Whether cash-based or built on credit, every business has incoming and outgoing money. Keeping thorough records of these monetary transactions is the heart of Well Balanced Bookkeeping.
In the past, bookkeepers recorded financial transactions manually using accounting ledgers and journals. Today, software and data analytics tools have transformed the role of the modern bookkeeper.
A business, whether large or small, must keep accurate financial records of its revenue and expenses. These are necessary to track where the money comes from and where it goes, to document inventory, and to establish a record of debts and assets. A bookkeeper records all financial transactions and events, whether they are sales, purchases, borrowings or payments. This ensures that the company’s financial statements accurately reflect its current and past financial standing.
Financial transactions are recorded as multi-column entries in what are called journals, also known as books of first entry or daybooks. Each entry corresponds to a specific account. For example, all credit sales would be recorded in the sales journal and all cash payments and receipts would be recorded in the cash payments journal. The totals of these journals are then summarized in a larger book called the ledger. In older systems, this process was often staged by recording the day’s credits and debits in smaller daybooks before transcribing them into the general ledger.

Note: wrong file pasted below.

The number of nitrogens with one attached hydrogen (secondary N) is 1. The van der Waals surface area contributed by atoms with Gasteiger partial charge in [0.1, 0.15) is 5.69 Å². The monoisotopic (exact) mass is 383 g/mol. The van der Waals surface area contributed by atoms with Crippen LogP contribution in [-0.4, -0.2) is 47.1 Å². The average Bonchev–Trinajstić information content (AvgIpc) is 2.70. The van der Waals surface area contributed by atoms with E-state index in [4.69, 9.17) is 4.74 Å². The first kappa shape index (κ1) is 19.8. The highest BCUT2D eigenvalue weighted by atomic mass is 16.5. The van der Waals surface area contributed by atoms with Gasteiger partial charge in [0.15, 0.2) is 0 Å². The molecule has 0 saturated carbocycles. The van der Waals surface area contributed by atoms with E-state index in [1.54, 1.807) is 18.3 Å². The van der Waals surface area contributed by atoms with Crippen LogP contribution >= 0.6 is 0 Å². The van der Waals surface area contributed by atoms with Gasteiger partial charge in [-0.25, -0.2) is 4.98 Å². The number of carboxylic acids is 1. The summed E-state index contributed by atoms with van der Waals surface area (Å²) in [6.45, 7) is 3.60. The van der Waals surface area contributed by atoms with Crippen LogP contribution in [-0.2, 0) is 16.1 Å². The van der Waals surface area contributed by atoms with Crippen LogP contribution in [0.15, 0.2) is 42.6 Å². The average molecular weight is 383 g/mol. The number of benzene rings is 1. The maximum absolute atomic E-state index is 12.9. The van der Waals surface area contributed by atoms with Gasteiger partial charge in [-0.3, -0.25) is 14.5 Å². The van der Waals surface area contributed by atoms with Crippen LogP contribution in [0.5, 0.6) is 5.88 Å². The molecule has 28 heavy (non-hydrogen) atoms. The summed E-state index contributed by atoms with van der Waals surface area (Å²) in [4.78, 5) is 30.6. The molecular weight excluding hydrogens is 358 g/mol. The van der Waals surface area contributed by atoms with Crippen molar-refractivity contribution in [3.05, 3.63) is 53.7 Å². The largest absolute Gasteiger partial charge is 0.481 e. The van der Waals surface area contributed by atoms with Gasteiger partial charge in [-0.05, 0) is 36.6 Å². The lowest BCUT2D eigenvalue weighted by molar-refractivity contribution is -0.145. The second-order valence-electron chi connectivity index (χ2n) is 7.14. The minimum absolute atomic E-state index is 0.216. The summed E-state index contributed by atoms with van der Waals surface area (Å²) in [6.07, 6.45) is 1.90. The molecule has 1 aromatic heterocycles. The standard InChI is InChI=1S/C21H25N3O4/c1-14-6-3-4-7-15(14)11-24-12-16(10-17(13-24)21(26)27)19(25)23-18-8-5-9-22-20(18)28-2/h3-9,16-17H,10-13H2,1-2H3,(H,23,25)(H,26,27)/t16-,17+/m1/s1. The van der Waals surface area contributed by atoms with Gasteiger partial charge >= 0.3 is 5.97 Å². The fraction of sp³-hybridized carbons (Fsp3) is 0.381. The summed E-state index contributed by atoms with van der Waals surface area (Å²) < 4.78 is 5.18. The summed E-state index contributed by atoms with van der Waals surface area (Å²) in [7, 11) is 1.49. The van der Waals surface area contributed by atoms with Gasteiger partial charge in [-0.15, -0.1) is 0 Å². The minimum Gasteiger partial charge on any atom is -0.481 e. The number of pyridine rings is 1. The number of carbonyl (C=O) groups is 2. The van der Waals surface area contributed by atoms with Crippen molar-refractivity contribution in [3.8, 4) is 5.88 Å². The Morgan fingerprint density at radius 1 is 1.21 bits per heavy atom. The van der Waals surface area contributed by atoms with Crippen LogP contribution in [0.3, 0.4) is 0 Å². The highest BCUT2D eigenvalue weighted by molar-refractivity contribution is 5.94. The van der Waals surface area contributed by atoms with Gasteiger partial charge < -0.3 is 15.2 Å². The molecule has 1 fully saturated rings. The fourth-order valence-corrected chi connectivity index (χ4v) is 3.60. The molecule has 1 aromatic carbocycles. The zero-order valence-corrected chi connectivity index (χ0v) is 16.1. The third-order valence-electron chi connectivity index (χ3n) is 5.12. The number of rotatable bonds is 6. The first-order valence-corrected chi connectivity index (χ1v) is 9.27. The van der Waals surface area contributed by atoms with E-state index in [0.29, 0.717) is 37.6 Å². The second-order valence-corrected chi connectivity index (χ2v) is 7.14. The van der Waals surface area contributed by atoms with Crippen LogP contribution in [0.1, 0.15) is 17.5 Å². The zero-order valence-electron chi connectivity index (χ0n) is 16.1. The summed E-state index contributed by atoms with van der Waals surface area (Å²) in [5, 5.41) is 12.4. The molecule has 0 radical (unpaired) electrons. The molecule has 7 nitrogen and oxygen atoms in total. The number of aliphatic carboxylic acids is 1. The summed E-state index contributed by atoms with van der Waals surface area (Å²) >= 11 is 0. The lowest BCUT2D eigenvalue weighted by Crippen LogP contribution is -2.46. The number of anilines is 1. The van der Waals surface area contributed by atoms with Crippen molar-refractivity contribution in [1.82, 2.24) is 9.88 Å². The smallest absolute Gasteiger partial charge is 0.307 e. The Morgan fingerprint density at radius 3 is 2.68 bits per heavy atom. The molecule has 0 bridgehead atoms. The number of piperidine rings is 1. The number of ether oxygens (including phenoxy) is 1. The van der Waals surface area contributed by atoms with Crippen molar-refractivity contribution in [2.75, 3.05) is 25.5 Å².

The bookkeeper is responsible for reconciling the totals of these primary books against third-party documents, such as bank or credit card statements, to ensure that the accounting data is complete and accurate. This is particularly important for small private companies and sole proprietorships that do not buy or sell on credit, and that don’t maintain significant inventories of goods or services. In addition to the daily maintenance and reconciliation of the books, the bookkeeper also must periodically make adjusting entries to the accounts receivable, accounts payable and payroll accounts to prevent the accumulation of obsolete data.
An essential function of the bookkeeping process is to identify, classify and measure each financial transaction. Identification refers to recognizing that a particular event has occurred, while classification refers to the type of financial transaction it is, such as a sale or purchase of an asset, an expense or a payment. Finally, measurement refers to assigning a value to the transaction. For example, a dollar amount is assigned to each deposit and withdrawal from the business bank account or to each item of inventory purchased and sold.
Analyzing Financial Data
A business’s financial data is a crucial source of information that helps companies determine how well their operations are doing. It also helps them make better decisions about their future. But in order to be useful, that data must be properly analyzed. Financial data analysis involves examining a company’s financial statements and other data like balance sheets, invoices and more in order to assess a business’s health and prospects.